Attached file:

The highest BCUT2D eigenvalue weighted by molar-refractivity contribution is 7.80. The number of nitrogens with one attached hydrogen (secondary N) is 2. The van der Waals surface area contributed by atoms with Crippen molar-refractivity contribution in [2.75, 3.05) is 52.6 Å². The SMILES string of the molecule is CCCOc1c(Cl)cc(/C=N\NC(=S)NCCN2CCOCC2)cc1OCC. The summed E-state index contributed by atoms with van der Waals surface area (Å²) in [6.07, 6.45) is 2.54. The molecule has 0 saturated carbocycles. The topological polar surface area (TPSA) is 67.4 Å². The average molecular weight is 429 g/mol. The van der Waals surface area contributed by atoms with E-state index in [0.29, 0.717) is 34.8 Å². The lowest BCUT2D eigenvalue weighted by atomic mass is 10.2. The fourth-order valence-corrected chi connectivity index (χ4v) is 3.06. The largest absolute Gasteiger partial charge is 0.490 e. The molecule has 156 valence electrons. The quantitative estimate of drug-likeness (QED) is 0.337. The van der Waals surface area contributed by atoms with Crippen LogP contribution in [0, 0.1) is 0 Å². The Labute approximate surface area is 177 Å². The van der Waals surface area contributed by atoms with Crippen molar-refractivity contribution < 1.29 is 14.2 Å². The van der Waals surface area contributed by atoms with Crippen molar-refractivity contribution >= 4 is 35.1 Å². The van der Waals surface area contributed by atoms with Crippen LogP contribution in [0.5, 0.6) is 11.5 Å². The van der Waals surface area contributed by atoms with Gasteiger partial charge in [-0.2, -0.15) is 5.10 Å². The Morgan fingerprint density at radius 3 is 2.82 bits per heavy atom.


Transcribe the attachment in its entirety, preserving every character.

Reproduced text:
The highest BCUT2D eigenvalue weighted by molar-refractivity contribution is 7.80. The number of nitrogens with one attached hydrogen (secondary N) is 2. The van der Waals surface area contributed by atoms with Crippen molar-refractivity contribution in [2.75, 3.05) is 52.6 Å². The SMILES string of the molecule is CCCOc1c(Cl)cc(/C=N\NC(=S)NCCN2CCOCC2)cc1OCC. The summed E-state index contributed by atoms with van der Waals surface area (Å²) in [6.07, 6.45) is 2.54. The molecule has 0 saturated carbocycles. The topological polar surface area (TPSA) is 67.4 Å². The average molecular weight is 429 g/mol. The van der Waals surface area contributed by atoms with E-state index in [0.29, 0.717) is 34.8 Å². The lowest BCUT2D eigenvalue weighted by atomic mass is 10.2. The fourth-order valence-corrected chi connectivity index (χ4v) is 3.06. The largest absolute Gasteiger partial charge is 0.490 e. The molecule has 156 valence electrons. The quantitative estimate of drug-likeness (QED) is 0.337. The van der Waals surface area contributed by atoms with Crippen LogP contribution in [0, 0.1) is 0 Å². The Labute approximate surface area is 177 Å². The van der Waals surface area contributed by atoms with Crippen molar-refractivity contribution < 1.29 is 14.2 Å². The van der Waals surface area contributed by atoms with Crippen molar-refractivity contribution >= 4 is 35.1 Å². The van der Waals surface area contributed by atoms with Crippen LogP contribution in [0.5, 0.6) is 11.5 Å². The van der Waals surface area contributed by atoms with Gasteiger partial charge in [-0.2, -0.15) is 5.10 Å². The Morgan fingerprint density at radius 3 is 2.82 bits per heavy atom.